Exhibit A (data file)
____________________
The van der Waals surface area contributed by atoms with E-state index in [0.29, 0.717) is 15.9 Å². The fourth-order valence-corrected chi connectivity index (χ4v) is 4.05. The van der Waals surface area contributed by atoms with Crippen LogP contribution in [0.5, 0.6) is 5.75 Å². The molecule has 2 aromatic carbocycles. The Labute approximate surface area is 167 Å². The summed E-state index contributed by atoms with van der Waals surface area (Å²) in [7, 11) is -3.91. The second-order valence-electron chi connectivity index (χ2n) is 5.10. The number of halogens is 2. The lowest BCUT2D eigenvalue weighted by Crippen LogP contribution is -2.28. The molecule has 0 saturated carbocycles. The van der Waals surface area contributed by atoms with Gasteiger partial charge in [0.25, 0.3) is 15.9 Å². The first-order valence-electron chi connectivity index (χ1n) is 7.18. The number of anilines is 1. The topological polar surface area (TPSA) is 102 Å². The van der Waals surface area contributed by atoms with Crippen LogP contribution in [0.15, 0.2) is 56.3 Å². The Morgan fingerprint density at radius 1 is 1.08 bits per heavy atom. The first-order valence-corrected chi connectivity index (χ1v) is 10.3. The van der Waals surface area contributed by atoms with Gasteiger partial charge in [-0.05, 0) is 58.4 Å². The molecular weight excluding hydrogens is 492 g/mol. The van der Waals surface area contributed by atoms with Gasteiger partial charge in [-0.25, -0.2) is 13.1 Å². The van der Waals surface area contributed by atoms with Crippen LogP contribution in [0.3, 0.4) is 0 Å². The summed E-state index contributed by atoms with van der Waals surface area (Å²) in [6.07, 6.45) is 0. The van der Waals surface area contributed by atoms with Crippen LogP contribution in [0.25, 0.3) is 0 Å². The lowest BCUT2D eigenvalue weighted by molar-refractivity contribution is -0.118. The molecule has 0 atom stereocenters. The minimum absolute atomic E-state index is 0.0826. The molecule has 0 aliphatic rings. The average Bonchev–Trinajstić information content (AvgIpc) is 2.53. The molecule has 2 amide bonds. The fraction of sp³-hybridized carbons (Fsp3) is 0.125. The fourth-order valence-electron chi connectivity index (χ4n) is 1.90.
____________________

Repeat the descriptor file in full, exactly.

The van der Waals surface area contributed by atoms with E-state index in [0.29, 0.717) is 15.9 Å². The fourth-order valence-corrected chi connectivity index (χ4v) is 4.05. The van der Waals surface area contributed by atoms with Crippen LogP contribution in [0.5, 0.6) is 5.75 Å². The molecule has 2 aromatic carbocycles. The Labute approximate surface area is 167 Å². The summed E-state index contributed by atoms with van der Waals surface area (Å²) in [7, 11) is -3.91. The second-order valence-electron chi connectivity index (χ2n) is 5.10. The number of halogens is 2. The lowest BCUT2D eigenvalue weighted by Crippen LogP contribution is -2.28. The molecule has 0 saturated carbocycles. The van der Waals surface area contributed by atoms with Gasteiger partial charge in [0.25, 0.3) is 15.9 Å². The first-order valence-electron chi connectivity index (χ1n) is 7.18. The number of anilines is 1. The topological polar surface area (TPSA) is 102 Å². The van der Waals surface area contributed by atoms with Crippen LogP contribution in [0.15, 0.2) is 56.3 Å². The Morgan fingerprint density at radius 1 is 1.08 bits per heavy atom. The first-order valence-corrected chi connectivity index (χ1v) is 10.3. The van der Waals surface area contributed by atoms with Gasteiger partial charge in [-0.05, 0) is 58.4 Å². The molecular weight excluding hydrogens is 492 g/mol. The van der Waals surface area contributed by atoms with Gasteiger partial charge in [-0.25, -0.2) is 13.1 Å². The van der Waals surface area contributed by atoms with Crippen LogP contribution in [0.3, 0.4) is 0 Å². The summed E-state index contributed by atoms with van der Waals surface area (Å²) in [6.07, 6.45) is 0. The van der Waals surface area contributed by atoms with Crippen LogP contribution in [0.25, 0.3) is 0 Å². The lowest BCUT2D eigenvalue weighted by molar-refractivity contribution is -0.118. The molecule has 0 atom stereocenters. The minimum absolute atomic E-state index is 0.0826. The molecule has 0 aliphatic rings. The average Bonchev–Trinajstić information content (AvgIpc) is 2.53. The molecule has 2 amide bonds. The fraction of sp³-hybridized carbons (Fsp3) is 0.125. The fourth-order valence-electron chi connectivity index (χ4n) is 1.90.